The Brotherhood of the Grape
by John Fante
John Fante (8 April 1909 - 8 May 1983) was born in Denver, Colorado to an immigrant Italian bricklayer father and an extremely religious mother. Fante's early years were spent in poverty and the anti-Italian prejudice of the time. His education led him to an absolute, insane determination to become a writer, so he dropped out of the University of Colorado in 1929 and escaped to California, here he had some initial success with novel writing but then had to take jobs writing for Hollywood studios which he described as "the most disgusting job in Christ's kingdom".
All of his books – even those previously rejected by publishers – are still in print.
THE BROTHERHOOD OF THE GRAPE, written in 1977 is a novel about, and narrated by, a fifty-year-old writer, Henry Molise. Henry, the eldest son of an Italian-American family returns to the family home to help out with the latest drama – his elderly parents want to divorce.
Henry is conflicted. His marriage is in trouble and he feels that to take a trip at this point could be disastrous but he’s been asked by his brother for help and this, coming from him, means it must be serious.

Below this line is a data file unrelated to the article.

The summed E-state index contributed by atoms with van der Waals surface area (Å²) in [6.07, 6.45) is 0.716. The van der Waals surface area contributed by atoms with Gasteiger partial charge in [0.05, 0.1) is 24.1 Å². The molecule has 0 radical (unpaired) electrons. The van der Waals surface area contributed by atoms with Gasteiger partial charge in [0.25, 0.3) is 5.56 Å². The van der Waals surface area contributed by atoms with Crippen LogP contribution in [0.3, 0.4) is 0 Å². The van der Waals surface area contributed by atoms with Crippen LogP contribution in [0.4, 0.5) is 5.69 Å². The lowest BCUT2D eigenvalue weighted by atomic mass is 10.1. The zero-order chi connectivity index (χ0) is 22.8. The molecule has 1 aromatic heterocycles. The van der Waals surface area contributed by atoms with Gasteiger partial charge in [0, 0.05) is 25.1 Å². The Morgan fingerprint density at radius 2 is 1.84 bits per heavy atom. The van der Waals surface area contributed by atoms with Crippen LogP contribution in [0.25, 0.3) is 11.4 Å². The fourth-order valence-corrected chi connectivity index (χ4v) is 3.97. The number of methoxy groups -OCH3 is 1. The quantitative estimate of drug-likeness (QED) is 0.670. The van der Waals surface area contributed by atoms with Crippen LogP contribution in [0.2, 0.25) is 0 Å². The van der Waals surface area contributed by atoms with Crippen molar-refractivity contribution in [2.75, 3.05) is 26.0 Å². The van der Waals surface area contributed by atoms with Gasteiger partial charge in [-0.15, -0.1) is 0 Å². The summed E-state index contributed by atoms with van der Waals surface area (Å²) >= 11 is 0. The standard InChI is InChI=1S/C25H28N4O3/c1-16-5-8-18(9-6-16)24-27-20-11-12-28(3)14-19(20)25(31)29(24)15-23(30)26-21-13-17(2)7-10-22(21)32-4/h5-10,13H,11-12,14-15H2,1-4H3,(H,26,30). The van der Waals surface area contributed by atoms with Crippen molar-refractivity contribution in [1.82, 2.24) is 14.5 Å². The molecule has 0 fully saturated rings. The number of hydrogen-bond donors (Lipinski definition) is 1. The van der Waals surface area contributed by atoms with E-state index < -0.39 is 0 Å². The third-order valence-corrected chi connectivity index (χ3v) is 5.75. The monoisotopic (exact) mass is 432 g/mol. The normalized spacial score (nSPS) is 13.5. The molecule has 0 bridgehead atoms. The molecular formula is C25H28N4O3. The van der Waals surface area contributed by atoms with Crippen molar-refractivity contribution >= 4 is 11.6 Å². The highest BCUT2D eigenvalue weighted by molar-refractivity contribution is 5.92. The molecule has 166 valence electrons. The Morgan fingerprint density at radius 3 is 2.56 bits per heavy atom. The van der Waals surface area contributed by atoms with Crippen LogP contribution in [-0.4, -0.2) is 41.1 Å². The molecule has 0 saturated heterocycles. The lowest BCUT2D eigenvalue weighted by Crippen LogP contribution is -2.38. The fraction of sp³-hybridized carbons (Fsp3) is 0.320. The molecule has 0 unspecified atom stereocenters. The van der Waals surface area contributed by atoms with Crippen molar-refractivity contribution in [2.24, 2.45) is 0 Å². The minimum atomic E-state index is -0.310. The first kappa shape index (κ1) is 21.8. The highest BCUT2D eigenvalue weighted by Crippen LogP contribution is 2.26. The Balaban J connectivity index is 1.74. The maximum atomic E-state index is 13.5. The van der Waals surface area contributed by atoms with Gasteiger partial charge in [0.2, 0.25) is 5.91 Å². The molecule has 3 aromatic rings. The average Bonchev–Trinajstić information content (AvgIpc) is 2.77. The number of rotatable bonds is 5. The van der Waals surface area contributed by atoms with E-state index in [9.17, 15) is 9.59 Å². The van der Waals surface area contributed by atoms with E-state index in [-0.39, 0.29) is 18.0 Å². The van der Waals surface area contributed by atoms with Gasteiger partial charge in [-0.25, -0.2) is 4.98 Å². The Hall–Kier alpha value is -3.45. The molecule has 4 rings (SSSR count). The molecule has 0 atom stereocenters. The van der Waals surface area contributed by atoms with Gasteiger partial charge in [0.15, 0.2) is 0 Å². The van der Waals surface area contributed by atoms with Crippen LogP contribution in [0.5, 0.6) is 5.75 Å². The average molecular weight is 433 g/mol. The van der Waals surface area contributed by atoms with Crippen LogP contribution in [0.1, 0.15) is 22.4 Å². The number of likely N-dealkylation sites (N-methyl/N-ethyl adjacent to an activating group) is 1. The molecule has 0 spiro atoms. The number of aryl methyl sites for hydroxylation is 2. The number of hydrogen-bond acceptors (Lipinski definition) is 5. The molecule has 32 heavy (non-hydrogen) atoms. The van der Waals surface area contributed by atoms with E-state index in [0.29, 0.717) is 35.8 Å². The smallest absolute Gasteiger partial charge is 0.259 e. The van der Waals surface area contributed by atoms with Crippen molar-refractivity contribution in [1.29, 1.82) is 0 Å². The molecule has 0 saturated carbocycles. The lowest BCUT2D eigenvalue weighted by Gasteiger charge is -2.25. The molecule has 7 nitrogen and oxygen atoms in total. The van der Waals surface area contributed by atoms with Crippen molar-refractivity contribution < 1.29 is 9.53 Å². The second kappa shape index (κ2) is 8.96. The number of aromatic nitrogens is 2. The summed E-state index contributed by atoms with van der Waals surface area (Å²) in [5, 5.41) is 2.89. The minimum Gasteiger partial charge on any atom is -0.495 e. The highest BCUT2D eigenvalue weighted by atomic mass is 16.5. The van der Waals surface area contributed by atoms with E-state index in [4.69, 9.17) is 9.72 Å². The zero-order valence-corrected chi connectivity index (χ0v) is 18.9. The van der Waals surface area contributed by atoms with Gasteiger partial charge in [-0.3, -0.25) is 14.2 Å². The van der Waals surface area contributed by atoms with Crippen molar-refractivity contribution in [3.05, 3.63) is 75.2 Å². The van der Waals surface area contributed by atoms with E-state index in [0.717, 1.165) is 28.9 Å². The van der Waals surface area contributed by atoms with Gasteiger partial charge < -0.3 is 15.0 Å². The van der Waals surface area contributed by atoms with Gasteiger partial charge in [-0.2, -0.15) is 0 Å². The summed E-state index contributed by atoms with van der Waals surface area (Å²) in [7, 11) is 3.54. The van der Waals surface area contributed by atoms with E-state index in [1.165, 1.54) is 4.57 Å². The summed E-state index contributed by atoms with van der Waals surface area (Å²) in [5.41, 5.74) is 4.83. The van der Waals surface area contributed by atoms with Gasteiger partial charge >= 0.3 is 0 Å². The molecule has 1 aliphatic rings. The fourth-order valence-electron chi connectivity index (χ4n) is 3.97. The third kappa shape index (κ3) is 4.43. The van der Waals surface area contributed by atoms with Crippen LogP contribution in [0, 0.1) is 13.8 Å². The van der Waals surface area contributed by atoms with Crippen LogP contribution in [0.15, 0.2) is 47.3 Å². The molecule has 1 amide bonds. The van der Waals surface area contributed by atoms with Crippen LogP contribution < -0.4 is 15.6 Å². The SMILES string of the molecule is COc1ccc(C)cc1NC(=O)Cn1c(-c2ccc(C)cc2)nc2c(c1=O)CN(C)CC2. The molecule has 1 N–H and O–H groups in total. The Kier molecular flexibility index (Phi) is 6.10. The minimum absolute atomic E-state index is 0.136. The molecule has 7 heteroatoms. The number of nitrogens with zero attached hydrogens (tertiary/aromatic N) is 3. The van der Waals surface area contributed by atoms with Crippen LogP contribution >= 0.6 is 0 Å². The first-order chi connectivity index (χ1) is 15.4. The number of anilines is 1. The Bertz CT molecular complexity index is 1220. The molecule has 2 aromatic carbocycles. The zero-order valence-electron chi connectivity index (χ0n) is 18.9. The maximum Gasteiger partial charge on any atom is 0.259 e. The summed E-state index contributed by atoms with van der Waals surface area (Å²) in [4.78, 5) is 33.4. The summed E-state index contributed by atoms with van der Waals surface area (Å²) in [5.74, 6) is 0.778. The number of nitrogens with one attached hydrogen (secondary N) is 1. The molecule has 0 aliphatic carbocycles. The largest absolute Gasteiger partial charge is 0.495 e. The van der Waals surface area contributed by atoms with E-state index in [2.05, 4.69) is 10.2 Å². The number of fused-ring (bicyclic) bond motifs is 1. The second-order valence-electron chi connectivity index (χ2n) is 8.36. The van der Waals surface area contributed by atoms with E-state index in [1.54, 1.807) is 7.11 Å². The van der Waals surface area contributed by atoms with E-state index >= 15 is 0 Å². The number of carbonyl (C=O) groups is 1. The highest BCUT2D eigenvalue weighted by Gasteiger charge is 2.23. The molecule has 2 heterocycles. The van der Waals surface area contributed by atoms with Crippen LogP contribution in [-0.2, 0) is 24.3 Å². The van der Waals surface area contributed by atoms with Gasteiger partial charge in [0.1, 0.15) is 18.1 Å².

So, Henry returns to California to find mayhem. Nick his ageing tyrannical father, described by Henry as “judge, jury and executioner himself”, is having another affair (so Henry’s mother says) and spends the rest of his time with his wine-drinking buddies - the so-called Brotherhood of the Grape. This brings to the fore memories of their childhood and Henry reflects on the suffering this now frail old man inflicted on his family all his life through his drinking, gambling and womanising.
Nick has been asked (as the erstwhile premier stonemason and builder in the town) to build a smokehouse in the mountains for a friend, and he asks Henry to help. Henry reluctantly agrees and this crazy quest forms the backbone of a story steeped in pathos and humour.
THE BROTHERHOOD OF THE GRAPE is a book, written with beautiful simplicity and with passion, about men and their allegiances to one and other and about the complexities of the father, son relationship. A poignant and sad novel that will make you want to read more of John Fante’s work – I did.
Read more about John Fante on the <a href="http://www.canongate.net/JohnFante">Canongate</a> website.
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